OR
    Is your objection to FOREIGN activist activate outside the jurisdiction of their own countries.

    Your objection seems to be muddied by this. For example, was gay rights activist Peter Tatchell right or wrong to attempt a citizen's arrest of Robert Mugabe for human rights violations while in London? If he was right, would he have been wrong to attempt it in France...

    We have to distinguish between the likes of Simon Mann gunning into Equitorial New Guinea on a 'Dogs of War' mission and people speaking up for those who can't or won't in foreign countries.

    Why on earth should morality or justice have borders? Isn't that why the INTERNATIONAL court of human rights exists?
  • 哎呀
    哎呀 wrote:
    After watching this documentary, I still don’t know why people in Taiji kill dolphins in such a large scale.

    1) For food? Japanese people may have a tradition to eat whales, but not dolphin. The film crew interviewed several people in Tokyo and none of them admitted that they had tasted dolphin meat before and expressed no desire to try it one day. You can’t find dolphin meat in Japanese supermarket, but the crew suspect that much whale meat sold there is actually dolphin meat made in Taiji. (They don’t give any convincing evidence to prove their suspicion)

    2) For money? One main crew offered a solution to those fishermen : “We give you guys money to compensate on the economic loss of giving up dolphin slaughter. ” But they refused.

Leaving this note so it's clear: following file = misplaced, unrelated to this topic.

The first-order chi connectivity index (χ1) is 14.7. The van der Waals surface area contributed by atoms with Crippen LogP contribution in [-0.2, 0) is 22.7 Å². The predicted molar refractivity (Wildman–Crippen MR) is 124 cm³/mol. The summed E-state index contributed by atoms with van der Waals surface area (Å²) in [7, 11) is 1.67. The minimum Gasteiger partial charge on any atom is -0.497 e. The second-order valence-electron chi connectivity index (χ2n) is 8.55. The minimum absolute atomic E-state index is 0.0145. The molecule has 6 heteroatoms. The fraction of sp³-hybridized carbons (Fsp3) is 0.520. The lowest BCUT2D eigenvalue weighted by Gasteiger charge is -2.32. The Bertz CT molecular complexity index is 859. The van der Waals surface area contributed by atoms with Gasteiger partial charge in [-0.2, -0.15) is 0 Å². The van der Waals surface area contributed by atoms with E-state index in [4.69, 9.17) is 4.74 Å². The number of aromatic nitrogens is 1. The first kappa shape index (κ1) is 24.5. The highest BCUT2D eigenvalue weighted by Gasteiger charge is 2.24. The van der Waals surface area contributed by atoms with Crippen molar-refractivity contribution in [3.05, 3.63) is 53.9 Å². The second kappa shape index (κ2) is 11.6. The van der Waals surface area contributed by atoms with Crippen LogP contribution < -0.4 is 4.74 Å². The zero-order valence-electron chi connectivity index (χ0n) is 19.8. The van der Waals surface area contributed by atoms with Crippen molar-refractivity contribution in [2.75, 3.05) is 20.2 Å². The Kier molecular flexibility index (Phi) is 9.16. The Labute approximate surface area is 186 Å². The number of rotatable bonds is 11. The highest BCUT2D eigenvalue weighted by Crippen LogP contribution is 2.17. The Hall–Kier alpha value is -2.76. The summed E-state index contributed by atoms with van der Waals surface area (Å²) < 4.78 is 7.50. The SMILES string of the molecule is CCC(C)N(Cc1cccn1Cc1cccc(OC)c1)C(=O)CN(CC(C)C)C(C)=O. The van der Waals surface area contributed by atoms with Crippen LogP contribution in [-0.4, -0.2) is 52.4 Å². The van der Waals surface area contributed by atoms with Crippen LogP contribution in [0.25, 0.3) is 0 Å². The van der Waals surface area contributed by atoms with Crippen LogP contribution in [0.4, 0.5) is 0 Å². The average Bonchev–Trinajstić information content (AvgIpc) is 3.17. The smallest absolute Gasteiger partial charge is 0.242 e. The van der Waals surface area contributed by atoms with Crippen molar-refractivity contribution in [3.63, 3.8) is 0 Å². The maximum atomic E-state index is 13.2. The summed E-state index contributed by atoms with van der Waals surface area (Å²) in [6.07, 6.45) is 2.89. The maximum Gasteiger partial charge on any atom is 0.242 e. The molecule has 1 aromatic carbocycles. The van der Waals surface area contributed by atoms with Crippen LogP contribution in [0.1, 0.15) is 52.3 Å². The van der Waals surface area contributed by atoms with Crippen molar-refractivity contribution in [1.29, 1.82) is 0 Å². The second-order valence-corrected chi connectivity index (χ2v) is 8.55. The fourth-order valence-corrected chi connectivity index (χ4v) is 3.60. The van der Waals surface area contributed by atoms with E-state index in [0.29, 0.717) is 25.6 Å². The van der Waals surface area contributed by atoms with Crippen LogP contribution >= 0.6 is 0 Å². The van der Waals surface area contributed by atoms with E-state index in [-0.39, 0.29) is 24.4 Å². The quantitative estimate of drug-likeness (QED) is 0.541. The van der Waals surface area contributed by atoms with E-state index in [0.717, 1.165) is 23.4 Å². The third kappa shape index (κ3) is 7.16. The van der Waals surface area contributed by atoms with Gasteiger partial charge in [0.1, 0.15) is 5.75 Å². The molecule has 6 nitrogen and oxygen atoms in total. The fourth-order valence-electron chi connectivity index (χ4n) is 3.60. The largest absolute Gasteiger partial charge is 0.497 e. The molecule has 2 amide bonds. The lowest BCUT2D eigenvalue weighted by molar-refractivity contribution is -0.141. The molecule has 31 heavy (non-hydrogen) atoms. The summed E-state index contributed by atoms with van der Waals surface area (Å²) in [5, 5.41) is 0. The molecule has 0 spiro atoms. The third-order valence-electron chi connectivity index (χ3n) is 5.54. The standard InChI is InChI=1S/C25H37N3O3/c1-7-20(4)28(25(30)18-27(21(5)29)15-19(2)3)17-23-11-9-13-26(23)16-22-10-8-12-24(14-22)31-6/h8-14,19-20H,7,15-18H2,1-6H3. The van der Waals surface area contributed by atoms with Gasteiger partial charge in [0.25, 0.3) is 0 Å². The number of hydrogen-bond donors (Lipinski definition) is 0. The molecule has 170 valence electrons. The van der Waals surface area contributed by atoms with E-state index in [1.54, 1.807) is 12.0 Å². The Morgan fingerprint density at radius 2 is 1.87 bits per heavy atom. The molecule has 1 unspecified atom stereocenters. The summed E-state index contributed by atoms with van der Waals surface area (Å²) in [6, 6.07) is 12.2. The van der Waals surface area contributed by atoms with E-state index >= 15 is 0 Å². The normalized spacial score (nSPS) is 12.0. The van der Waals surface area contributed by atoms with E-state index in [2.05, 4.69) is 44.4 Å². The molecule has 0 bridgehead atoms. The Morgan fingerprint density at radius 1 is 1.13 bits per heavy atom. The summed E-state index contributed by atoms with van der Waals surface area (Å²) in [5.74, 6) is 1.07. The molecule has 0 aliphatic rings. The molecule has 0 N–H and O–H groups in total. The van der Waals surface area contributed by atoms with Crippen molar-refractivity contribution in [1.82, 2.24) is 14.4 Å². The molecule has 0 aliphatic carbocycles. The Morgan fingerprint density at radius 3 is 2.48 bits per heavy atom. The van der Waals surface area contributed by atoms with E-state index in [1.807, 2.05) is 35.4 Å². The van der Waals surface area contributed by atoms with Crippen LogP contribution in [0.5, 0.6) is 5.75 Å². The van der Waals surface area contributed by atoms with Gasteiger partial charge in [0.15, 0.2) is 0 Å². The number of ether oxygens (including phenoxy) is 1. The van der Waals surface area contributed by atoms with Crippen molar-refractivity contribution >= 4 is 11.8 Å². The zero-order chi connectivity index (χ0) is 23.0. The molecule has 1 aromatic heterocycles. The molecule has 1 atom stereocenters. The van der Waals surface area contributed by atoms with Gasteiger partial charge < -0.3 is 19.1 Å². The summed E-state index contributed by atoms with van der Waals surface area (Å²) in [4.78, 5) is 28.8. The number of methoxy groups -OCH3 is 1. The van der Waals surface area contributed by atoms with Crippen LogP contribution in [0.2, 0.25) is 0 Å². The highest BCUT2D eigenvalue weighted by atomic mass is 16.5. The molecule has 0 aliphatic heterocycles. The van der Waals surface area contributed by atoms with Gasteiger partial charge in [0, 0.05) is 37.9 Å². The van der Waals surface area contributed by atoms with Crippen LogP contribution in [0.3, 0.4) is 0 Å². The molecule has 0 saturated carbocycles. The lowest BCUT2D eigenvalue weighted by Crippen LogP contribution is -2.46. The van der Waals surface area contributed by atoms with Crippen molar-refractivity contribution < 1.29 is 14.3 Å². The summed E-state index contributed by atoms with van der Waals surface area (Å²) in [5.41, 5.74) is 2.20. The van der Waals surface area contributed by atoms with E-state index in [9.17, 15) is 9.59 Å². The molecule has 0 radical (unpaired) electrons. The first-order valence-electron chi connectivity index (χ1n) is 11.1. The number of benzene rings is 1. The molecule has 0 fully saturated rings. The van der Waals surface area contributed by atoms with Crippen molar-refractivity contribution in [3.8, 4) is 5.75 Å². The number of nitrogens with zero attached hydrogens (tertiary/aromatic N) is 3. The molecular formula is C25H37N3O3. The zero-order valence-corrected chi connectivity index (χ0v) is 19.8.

3) For pest control? Some fishermen complained that whales and dolphins eat too much fish, and that’s why they have to kill them in order to have enough fish to sell.

    4) For nationalism? One scholar mentioned that they kind of feel it’s because Japanese people are so tired of western people telling them what to do, what not to do, so they just insist on capturing whales and dolphin to show disobedience and spirit to outside world.

    In my view, this documentary failed to find real reasons behind this slaughter phenomena happening in this small Japanese town and likewise failed to find a feasible solution to the existing problem.
  • Pete DeMola
    Pete DeMola wrote:
    I wasn't on the rag yesterday, Mr. Dice.

    Let's split it into two and ask, do you think activists should NOT have a moral (or legal?) right to interfere
    OR
    Is your objection to FOREIGN activist activate outside the jurisdiction of their own countries.